Meryl Streep is probably the only actress in the race who is above 40. This is a young woman’s year, to be sure. Be sure to check out Guy Lodge’s rundown of the Best Actor Under 30 and his coverage of the young women currently playing even younger women on screen.¬†¬† There is no denying Carey Mulligan’s ascent, however.
The critics are especially liking Mulligan (although, at this point, who DOESN’T?). High praise indeed from the Village Voice’s Scott Foundas and Slant’s Ed Gonzales.
Scott Foundas, the Village Voice:
Twenty-two when the film was shot, with only a handful of minor movie and television appearances behind her, Mulligan doesn’t get an entrance here on par with, say, Audrey Hepburn’s regal procession in Roman Holiday or Jean Seberg’s seaside frolic in Otto Preminger’s Bonjour Tristesse‚Äîbut it doesn’t take long for her to cast the same sort of beguiling spell. A petite, round-faced brunette with dimpled cheeks and a darting, fiercely intelligent gaze, Mulligan is on-screen for nearly every frame of An Education, and in those 90-odd minutes, her Jenny seems to transform before us, from girlish insouciance to womanly self-confidence, from intellectual posturing to possessing a finely honed sense of personal taste. Playing a character who is herself a rare bloom in a field of mediocrity, Mulligan has a star quality they can’t teach in acting school.
Ed Gonzales Ryan Stewart, Slant:
Mulligan’s performance is a thing of understated beauty, instinctively attuned to that headstrong-but-full-hearted quality common to the most aware teenagers, alight with choices in emotional keys both unexpected and resonant, and ultimately successful enough on its own terms to render superfluous the associative endorsement that Scherfig offers by way of a predictable makeover-revelation moment, in which the frumpy, pale-faced student is reintroduced as a radiant Holly GoLightly. That Mulligan’s excess of talent occasionally throws light onto groaningly conventional aspects of Education‘s storyline is perhaps inevitable, though noticeable, particularly in scenes opposite her stiff upper-lip father (Alfred Molina) and mother (Cara Seymour) which sway unpredictably from broad comedy to indulgent melodrama. Theirs is almost a self-contained B-story unaffected by the main action.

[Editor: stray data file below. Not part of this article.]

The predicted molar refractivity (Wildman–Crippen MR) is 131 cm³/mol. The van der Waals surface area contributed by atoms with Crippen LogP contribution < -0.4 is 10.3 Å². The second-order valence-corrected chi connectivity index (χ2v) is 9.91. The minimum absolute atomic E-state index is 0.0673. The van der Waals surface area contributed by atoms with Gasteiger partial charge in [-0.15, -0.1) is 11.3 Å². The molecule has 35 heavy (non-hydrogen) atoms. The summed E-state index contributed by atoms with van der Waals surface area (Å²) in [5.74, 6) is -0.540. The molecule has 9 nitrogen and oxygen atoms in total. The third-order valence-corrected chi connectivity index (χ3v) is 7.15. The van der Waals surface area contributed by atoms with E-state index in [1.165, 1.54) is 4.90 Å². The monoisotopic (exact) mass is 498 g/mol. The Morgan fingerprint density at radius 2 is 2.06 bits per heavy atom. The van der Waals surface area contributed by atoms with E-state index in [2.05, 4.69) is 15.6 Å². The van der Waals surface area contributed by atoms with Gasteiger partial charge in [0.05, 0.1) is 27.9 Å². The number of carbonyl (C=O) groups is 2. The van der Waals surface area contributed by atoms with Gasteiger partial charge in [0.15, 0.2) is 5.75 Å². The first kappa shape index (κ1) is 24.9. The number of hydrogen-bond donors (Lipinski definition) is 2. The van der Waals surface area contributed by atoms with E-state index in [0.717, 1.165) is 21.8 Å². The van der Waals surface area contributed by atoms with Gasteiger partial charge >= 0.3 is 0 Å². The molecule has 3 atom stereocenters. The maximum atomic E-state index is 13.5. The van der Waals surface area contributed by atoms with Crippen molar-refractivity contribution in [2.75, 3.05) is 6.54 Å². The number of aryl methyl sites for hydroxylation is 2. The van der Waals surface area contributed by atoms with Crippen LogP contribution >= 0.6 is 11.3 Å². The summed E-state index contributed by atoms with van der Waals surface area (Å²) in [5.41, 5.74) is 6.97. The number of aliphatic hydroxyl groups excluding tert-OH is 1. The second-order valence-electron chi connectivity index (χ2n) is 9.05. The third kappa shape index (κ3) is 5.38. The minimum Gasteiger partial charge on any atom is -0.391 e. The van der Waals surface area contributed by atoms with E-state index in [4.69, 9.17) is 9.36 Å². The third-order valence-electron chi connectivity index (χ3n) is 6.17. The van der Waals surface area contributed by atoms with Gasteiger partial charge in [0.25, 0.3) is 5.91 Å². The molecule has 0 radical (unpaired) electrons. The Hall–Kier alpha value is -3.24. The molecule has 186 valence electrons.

Marshall Fine, Hollywood and Fine, writes:
If the eventual destination of this story seems preordained, the journey itself is both captivating and compelling. Mulligan, with her control and slight hauteur, still evinces the suppressed glee of a young person finally allowed to act like the adult she‚Äôs always felt herself to be. She also captures the withering contempt that her parents bring out in her, because they seem both unutterably square and totally out of tune with how she sees herself. To them, she‚Äôs still their little girl; she, however, has lost¬†that little girl‚Äôs awe for her parents, suddenly seeing only their flaws and shortcomings.